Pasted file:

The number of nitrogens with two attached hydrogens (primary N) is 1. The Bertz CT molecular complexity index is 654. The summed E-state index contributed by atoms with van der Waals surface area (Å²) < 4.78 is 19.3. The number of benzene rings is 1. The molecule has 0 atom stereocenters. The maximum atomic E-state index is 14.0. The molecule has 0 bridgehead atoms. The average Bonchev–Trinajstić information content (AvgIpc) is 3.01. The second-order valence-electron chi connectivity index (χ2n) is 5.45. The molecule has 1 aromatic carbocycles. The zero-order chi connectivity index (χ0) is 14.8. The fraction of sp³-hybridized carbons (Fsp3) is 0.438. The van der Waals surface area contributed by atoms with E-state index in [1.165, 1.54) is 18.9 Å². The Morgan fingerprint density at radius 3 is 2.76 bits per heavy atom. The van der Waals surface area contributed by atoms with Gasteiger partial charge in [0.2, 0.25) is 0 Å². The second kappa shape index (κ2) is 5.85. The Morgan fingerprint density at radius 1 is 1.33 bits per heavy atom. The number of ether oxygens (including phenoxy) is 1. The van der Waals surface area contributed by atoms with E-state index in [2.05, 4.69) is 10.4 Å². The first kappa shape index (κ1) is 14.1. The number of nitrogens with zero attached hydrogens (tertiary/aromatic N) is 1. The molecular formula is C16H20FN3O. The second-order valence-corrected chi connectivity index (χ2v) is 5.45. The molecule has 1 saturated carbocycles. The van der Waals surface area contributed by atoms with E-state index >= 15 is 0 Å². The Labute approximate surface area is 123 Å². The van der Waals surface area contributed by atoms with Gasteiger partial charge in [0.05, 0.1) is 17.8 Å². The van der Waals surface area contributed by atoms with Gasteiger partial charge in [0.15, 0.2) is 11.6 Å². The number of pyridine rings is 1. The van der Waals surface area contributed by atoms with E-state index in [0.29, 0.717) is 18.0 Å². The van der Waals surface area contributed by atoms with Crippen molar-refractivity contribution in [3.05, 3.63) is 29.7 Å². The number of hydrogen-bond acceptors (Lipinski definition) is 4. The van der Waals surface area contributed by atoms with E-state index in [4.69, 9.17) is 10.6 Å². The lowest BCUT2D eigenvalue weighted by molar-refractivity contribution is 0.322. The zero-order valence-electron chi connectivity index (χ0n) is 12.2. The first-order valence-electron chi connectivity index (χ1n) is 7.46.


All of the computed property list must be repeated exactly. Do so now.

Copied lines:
The number of nitrogens with two attached hydrogens (primary N) is 1. The Bertz CT molecular complexity index is 654. The summed E-state index contributed by atoms with van der Waals surface area (Å²) < 4.78 is 19.3. The number of benzene rings is 1. The molecule has 0 atom stereocenters. The maximum atomic E-state index is 14.0. The molecule has 0 bridgehead atoms. The average Bonchev–Trinajstić information content (AvgIpc) is 3.01. The second-order valence-electron chi connectivity index (χ2n) is 5.45. The molecule has 1 aromatic carbocycles. The zero-order chi connectivity index (χ0) is 14.8. The fraction of sp³-hybridized carbons (Fsp3) is 0.438. The van der Waals surface area contributed by atoms with E-state index in [1.165, 1.54) is 18.9 Å². The Morgan fingerprint density at radius 3 is 2.76 bits per heavy atom. The van der Waals surface area contributed by atoms with Gasteiger partial charge in [0.2, 0.25) is 0 Å². The second kappa shape index (κ2) is 5.85. The Morgan fingerprint density at radius 1 is 1.33 bits per heavy atom. The number of ether oxygens (including phenoxy) is 1. The van der Waals surface area contributed by atoms with E-state index in [2.05, 4.69) is 10.4 Å². The first kappa shape index (κ1) is 14.1. The number of nitrogens with zero attached hydrogens (tertiary/aromatic N) is 1. The molecular formula is C16H20FN3O. The second-order valence-corrected chi connectivity index (χ2v) is 5.45. The molecule has 1 saturated carbocycles. The van der Waals surface area contributed by atoms with E-state index >= 15 is 0 Å². The Labute approximate surface area is 123 Å². The van der Waals surface area contributed by atoms with Gasteiger partial charge in [0.05, 0.1) is 17.8 Å². The van der Waals surface area contributed by atoms with Gasteiger partial charge in [0.15, 0.2) is 11.6 Å². The number of pyridine rings is 1. The van der Waals surface area contributed by atoms with E-state index in [0.29, 0.717) is 18.0 Å². The van der Waals surface area contributed by atoms with Crippen molar-refractivity contribution in [3.05, 3.63) is 29.7 Å². The number of hydrogen-bond acceptors (Lipinski definition) is 4. The van der Waals surface area contributed by atoms with E-state index in [4.69, 9.17) is 10.6 Å². The lowest BCUT2D eigenvalue weighted by molar-refractivity contribution is 0.322. The zero-order valence-electron chi connectivity index (χ0n) is 12.2. The first-order valence-electron chi connectivity index (χ1n) is 7.46.